Must we 'put the brakes' on disciplinary proceedings to deal with a grievance?
Many of you will know how frustrating it can be when an employee attends a disciplinary meeting only to raise complaints about managers or…
Many of you will know how frustrating it can be when an employee attends a disciplinary meeting only to raise complaints about managers or colleagues. We frequently receive queries about how best to proceed. Do you need to put the disciplinary on hold whilst the grievance is dealt with or is it acceptable to continue despite the complaint?
The Employment Appeal Tribunal offered some guidance on this in the recent case of Jinadu v Docklands Buses.
The claimant in this case, Mrs Jinadu, was employed as a bus driver. A complaint was received from a member of the public regarding the standard of her driving. An Accident Prevention Supervisor’s report and CCTV footage viewed by her employer revealed some serious failings such as the claimant pulling out with cars still passing, one-handed driving, clipping kerbs and running a red light.
In light of this, her driving was considered to be below an acceptable standard and she was instructed by Mr Dalton, the Operating Manager of her garage, to attend a driving assessment at the employer’s in-house training centre. After repeated refusal to attend the training centre, she was invited to attend a disciplinary hearing and warned that one outcome could be her dismissal.
At the meeting, Mrs Jinadu still adamantly refused to attend the training school. She further alleged that the ‘Inspector who reported [her] was against her’ and alleged that, in instructing her to attend training, Mr Dalton was using his position of authority to ‘bully’ her and was making her a ‘scapegoat’.
Despite the complaints Mrs Jinadu had raised, the employer continued with the disciplinary proceedings and ultimately dismissed her. The Employment Tribunal that first heard the case held that her dismissal was fair.
The claimant appealed to the EAT. One of her grounds of appeal was that it was unfair for her employer to push ahead with the disciplinary proceedings whilst her grievances remained unresolved.
The EAT emphatically rejected the claimant’s argument that the company were obliged to put the disciplinary investigation on hold until it had dealt with her grievances.
The judge noted in particular that the disciplinary itself was conducted by a different manager, Mr Russell, against whom the claimant had no complaints. The fact that she had raised a complaint about her operational manager (amongst others) did not in this case mean that it was necessary in the interests of fairness to adjourn the disciplinary hearing.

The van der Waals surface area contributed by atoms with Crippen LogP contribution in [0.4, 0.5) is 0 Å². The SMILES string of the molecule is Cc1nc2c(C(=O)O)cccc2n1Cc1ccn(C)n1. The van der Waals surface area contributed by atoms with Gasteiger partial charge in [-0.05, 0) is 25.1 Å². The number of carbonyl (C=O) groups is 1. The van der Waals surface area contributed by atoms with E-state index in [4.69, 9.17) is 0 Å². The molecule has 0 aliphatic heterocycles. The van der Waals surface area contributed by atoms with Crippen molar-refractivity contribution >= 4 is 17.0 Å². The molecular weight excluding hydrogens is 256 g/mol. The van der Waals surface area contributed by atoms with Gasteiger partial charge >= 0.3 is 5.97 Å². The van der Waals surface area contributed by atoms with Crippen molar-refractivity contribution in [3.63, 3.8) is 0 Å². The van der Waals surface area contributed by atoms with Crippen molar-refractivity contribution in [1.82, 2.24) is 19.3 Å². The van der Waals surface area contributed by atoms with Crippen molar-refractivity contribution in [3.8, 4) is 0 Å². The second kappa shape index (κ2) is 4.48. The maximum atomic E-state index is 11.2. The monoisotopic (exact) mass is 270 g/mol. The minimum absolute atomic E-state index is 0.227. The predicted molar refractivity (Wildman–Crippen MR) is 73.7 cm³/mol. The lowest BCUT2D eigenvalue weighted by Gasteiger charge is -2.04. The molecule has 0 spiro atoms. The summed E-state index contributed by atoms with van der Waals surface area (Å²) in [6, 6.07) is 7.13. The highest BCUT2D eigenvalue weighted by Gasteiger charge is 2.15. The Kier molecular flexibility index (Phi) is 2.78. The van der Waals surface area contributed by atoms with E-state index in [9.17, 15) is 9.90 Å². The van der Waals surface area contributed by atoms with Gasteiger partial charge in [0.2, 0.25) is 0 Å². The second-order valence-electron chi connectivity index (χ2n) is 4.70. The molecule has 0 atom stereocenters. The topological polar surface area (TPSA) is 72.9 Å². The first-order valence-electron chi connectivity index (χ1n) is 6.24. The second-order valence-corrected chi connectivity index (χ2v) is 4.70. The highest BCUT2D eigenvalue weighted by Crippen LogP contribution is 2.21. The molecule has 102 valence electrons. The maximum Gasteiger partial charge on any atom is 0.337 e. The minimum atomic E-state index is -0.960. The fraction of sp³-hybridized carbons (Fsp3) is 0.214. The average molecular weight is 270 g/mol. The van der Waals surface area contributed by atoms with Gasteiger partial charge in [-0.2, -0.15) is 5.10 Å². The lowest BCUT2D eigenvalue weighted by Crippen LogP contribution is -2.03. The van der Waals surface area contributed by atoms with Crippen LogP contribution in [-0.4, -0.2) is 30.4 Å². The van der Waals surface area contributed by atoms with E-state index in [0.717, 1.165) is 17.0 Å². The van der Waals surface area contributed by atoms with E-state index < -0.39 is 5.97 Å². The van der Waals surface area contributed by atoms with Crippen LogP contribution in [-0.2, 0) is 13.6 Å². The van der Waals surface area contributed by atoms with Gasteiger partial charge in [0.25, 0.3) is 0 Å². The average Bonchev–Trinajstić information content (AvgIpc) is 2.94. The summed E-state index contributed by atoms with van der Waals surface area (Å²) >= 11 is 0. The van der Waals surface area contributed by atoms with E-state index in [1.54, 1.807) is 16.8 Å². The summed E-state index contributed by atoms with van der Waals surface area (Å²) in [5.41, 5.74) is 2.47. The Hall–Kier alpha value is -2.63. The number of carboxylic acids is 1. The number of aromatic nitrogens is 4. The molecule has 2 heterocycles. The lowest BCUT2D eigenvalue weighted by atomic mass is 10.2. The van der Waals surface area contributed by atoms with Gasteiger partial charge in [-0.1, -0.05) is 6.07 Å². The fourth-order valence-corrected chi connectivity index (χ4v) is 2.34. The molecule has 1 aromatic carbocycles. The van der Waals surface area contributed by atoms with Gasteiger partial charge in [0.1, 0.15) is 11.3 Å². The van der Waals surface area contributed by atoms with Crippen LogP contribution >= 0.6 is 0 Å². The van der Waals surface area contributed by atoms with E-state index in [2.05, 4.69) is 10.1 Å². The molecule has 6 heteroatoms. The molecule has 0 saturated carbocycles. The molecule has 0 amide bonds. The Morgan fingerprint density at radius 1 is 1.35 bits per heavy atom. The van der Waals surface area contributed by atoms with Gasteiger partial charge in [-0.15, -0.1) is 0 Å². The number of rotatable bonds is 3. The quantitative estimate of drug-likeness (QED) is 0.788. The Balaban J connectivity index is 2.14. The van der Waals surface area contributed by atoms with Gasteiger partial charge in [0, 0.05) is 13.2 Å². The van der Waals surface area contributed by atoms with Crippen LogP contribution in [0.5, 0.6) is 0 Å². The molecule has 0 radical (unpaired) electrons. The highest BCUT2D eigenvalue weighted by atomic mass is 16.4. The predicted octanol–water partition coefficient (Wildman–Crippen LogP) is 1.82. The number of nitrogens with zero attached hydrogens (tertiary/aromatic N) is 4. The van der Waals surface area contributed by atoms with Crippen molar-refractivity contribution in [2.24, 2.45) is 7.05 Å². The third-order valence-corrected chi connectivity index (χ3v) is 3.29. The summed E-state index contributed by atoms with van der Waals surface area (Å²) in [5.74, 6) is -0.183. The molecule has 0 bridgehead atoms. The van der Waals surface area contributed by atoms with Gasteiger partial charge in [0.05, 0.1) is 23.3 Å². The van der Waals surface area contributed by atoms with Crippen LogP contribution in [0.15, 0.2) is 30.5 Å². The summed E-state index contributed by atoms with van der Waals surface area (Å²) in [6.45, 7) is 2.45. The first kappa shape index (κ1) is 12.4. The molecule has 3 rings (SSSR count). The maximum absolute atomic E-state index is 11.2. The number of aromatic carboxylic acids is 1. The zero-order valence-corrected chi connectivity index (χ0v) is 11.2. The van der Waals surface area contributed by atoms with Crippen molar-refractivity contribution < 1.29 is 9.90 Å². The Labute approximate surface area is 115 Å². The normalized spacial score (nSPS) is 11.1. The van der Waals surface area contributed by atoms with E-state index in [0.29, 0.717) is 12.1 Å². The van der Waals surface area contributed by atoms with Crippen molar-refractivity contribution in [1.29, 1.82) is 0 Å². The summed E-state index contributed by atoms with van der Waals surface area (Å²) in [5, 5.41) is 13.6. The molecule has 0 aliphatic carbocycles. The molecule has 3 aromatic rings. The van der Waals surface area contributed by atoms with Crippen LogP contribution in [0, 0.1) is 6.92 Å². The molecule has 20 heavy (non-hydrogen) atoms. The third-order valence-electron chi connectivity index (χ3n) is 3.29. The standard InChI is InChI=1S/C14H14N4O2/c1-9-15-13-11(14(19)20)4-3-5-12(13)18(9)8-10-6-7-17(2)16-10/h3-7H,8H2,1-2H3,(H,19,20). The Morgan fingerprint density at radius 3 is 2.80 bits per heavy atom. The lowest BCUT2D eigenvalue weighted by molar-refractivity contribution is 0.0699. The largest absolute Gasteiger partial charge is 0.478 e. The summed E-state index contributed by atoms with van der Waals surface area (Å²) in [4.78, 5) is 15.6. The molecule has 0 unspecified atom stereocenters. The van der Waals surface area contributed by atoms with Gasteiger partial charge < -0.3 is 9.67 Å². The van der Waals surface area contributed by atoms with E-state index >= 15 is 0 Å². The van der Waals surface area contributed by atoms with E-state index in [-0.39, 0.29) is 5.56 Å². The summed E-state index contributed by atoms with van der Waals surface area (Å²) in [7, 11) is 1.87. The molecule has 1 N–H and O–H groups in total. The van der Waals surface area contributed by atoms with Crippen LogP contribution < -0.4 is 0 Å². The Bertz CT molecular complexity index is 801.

The EAT also held that the decision to dismiss the claimant for her refusal to attend training was reasonable in all the circumstances. However, her appeal was ultimately successful, as the reasons for the rejection of her internal appeal against dismissal had become muddled and she had not been issued with a written appeal outcome.
To some extent, this is an encouraging decision for employers. It makes clear that there is no general rule that dismissal will be unfair where an employer chooses to proceed with disciplinary proceedings rather than adjourning to separately consider a grievance.
However, unfortunately, the EAT does not set out its reasoning for this conclusion, rejecting the claimant’s argument on this point in a single sentence. This rather limits the practical utility of this judgment in helping you make day to day decisions.
This is a question where every case depends very much on its facts. There will certainly be some circumstances in which putting disciplinary proceedings on hold to deal with an employee complaint will be the fairest and most logical option. Ask yourself whether the complaint raised will genuinely have a bearing on the fairness of the disciplinary outcome? Is the employee challenging the impartiality or integrity of the fact-finding or disciplinary investigations or alleging that the evidence to hand is incomplete? If so, it is more likely to be appropriate to tackle these issues before proceeding.
However, in most cases where the complaint raised relates to the conduct issue under consideration, it will usually be acceptable to deal with both concurrently and respond to the grievance as part of a full and proper disciplinary investigation. For the avoidance of doubt, it is advisable to address the employee’s complaint directly in your written decision, possibly separating the conclusions within the decision letter.
Whether to suspend a disciplinary to hear a grievance can be a tricky judgement call. We are always happy to advise you if you find yourselves in this difficult position.